“Travelling to the past has too many unforeseen consequences for the present. Which is why it was mostly outlawed in 2176.” The same standard answer Cassian always gave to overly motivated wanna-be Saints.

“But isn’t that entirely selfish?” The boy argued. “We could save millions of people. Not to mention all their unborn descendants. But we don’t do it. And why? Because it could slightly inconvenience the present.” He said firmly with smug defiance written all over his picture-perfect face. 

Cassian’s glance fixated on the small group opposite him. It wasn’t their youthful optimism he despised. Not too long ago he was very much like them. The time when he reached his age of maturity. Just old enough for everyone to tell him he could change the world, while still so naïve to think this was true.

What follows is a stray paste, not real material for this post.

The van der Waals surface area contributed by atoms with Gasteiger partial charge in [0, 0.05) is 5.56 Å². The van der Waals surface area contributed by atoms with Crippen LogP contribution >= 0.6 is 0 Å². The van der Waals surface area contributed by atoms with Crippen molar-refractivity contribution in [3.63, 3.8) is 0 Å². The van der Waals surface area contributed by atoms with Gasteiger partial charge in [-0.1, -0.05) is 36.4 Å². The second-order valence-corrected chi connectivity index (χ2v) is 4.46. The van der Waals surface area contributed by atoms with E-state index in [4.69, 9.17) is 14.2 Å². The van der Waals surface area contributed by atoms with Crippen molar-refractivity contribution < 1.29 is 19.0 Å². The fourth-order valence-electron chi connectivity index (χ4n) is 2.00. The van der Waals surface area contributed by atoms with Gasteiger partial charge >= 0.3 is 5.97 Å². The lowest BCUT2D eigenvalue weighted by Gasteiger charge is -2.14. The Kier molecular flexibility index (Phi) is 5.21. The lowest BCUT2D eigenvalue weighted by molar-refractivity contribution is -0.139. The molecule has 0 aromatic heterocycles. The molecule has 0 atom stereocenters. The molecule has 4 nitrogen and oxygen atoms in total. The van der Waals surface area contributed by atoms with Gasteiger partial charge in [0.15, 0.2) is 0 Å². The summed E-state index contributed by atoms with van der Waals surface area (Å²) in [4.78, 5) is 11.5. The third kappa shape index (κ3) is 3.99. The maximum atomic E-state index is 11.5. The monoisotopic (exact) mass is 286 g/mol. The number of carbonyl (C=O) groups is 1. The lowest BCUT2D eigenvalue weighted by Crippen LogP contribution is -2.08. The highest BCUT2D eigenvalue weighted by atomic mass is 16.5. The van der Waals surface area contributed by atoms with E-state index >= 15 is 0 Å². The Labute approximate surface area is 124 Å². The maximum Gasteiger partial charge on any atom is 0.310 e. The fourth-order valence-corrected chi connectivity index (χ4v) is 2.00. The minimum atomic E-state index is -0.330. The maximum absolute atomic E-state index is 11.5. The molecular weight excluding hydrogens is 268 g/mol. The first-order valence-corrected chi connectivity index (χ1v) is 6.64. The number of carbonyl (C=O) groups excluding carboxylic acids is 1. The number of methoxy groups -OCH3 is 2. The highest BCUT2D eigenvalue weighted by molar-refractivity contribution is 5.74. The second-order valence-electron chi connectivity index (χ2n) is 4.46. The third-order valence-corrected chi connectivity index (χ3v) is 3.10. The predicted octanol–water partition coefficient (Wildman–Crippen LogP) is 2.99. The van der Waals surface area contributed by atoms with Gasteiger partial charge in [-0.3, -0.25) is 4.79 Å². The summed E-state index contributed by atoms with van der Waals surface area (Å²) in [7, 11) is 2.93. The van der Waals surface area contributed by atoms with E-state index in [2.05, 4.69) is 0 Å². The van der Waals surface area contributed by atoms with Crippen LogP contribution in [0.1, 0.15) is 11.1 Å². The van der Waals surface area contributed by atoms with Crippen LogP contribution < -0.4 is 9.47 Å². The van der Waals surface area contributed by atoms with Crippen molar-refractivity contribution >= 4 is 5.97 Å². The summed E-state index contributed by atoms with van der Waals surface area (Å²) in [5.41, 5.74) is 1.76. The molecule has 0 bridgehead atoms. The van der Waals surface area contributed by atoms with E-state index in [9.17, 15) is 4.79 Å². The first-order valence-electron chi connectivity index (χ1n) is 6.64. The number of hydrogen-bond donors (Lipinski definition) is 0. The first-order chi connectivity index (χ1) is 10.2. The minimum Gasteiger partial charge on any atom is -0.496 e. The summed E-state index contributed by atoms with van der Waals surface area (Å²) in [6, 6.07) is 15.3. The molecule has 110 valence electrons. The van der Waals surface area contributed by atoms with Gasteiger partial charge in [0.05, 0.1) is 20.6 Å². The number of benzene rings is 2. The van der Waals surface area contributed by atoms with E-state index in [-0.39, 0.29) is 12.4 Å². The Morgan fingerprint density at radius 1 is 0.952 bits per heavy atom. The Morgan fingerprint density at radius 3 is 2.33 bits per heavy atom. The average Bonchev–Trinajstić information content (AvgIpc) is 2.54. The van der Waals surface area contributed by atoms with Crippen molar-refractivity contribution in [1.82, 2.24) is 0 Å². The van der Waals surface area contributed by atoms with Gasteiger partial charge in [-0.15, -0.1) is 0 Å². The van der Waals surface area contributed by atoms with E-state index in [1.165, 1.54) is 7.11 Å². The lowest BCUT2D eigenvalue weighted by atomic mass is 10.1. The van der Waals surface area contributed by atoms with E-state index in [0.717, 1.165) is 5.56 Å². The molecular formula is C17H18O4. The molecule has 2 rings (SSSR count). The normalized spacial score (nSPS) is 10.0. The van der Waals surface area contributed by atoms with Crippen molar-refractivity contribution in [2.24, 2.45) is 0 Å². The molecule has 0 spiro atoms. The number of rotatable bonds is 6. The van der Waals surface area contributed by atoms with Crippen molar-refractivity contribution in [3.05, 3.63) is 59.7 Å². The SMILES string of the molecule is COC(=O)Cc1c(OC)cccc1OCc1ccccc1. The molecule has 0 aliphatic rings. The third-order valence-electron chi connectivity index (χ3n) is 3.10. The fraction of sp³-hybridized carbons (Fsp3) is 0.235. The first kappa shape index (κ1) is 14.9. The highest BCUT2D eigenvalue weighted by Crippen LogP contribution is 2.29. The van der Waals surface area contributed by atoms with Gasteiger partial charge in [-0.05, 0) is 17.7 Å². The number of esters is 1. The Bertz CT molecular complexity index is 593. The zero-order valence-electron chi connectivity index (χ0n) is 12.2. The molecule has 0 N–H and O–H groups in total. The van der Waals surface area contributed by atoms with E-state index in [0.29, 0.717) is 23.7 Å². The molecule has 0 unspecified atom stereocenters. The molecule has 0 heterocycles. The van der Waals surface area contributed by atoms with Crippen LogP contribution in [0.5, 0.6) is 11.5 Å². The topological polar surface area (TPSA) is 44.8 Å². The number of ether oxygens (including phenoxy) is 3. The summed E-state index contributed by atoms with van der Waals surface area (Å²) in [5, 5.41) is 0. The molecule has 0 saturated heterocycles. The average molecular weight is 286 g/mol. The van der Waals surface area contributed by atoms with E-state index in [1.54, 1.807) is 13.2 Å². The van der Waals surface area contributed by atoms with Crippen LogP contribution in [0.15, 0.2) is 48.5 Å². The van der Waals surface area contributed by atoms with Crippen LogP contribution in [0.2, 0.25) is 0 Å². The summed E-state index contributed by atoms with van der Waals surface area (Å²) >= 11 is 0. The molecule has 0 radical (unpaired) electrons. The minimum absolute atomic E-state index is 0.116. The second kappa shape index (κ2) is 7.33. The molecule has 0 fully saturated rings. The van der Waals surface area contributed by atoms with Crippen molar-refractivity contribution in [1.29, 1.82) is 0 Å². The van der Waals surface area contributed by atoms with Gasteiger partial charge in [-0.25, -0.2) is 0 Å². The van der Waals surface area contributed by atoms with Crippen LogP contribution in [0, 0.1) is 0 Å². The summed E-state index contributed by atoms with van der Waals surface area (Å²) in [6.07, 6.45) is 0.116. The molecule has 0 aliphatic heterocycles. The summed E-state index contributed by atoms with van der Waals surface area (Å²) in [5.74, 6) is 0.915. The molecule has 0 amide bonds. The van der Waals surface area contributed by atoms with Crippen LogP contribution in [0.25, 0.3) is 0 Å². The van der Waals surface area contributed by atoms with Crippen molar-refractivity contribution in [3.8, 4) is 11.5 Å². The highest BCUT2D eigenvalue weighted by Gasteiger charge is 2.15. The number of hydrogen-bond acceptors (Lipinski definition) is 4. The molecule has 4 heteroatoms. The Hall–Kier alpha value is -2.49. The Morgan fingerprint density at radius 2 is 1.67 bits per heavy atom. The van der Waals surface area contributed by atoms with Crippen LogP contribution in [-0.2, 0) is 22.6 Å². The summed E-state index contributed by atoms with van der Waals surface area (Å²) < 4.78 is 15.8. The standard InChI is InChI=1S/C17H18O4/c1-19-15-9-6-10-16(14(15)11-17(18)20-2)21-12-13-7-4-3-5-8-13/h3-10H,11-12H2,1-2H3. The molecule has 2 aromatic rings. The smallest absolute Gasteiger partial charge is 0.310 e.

It was something else that bothered him about the kids. When he scanned their eyes to identification, he noticed the group didn’t just look young, they all had only recently reached maturity. Yet they got to time travel. A luxury which cost exactly seven times Cassian’s yearly salary. It was a cruel irony. Working in the onel amusement park nationwide which offered time travel was his only way to be able to go on the journey. And now it was all he ever did. Day in, day out. Two trips a day, seven days a week.

There were no days off for middle-class people like himself.